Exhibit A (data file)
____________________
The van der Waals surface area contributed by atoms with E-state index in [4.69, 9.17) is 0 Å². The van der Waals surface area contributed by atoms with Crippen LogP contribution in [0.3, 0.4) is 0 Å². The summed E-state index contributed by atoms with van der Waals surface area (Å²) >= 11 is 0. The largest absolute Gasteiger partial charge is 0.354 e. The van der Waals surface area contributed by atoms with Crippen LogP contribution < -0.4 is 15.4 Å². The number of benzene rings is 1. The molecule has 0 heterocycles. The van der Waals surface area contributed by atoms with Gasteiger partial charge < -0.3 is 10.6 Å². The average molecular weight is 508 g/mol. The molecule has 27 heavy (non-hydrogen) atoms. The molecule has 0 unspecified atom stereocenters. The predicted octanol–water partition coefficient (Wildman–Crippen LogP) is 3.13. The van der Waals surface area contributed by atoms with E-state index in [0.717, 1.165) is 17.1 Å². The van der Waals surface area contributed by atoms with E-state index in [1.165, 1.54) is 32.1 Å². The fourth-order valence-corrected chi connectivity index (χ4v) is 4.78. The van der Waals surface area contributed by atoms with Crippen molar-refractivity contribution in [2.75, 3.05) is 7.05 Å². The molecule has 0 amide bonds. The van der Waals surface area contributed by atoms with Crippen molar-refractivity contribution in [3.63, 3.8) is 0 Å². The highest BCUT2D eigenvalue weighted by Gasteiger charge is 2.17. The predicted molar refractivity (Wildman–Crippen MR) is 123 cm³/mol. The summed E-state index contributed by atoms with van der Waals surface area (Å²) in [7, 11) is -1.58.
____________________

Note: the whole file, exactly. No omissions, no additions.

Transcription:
The van der Waals surface area contributed by atoms with E-state index in [4.69, 9.17) is 0 Å². The van der Waals surface area contributed by atoms with Crippen LogP contribution in [0.3, 0.4) is 0 Å². The summed E-state index contributed by atoms with van der Waals surface area (Å²) >= 11 is 0. The largest absolute Gasteiger partial charge is 0.354 e. The van der Waals surface area contributed by atoms with Crippen LogP contribution < -0.4 is 15.4 Å². The number of benzene rings is 1. The molecule has 0 heterocycles. The van der Waals surface area contributed by atoms with Gasteiger partial charge < -0.3 is 10.6 Å². The average molecular weight is 508 g/mol. The molecule has 27 heavy (non-hydrogen) atoms. The molecule has 0 unspecified atom stereocenters. The predicted octanol–water partition coefficient (Wildman–Crippen LogP) is 3.13. The van der Waals surface area contributed by atoms with E-state index in [0.717, 1.165) is 17.1 Å². The van der Waals surface area contributed by atoms with E-state index in [1.165, 1.54) is 32.1 Å². The fourth-order valence-corrected chi connectivity index (χ4v) is 4.78. The van der Waals surface area contributed by atoms with Crippen molar-refractivity contribution in [2.75, 3.05) is 7.05 Å². The molecule has 0 amide bonds. The van der Waals surface area contributed by atoms with Crippen molar-refractivity contribution in [3.63, 3.8) is 0 Å². The highest BCUT2D eigenvalue weighted by Gasteiger charge is 2.17. The predicted molar refractivity (Wildman–Crippen MR) is 123 cm³/mol. The summed E-state index contributed by atoms with van der Waals surface area (Å²) in [7, 11) is -1.58.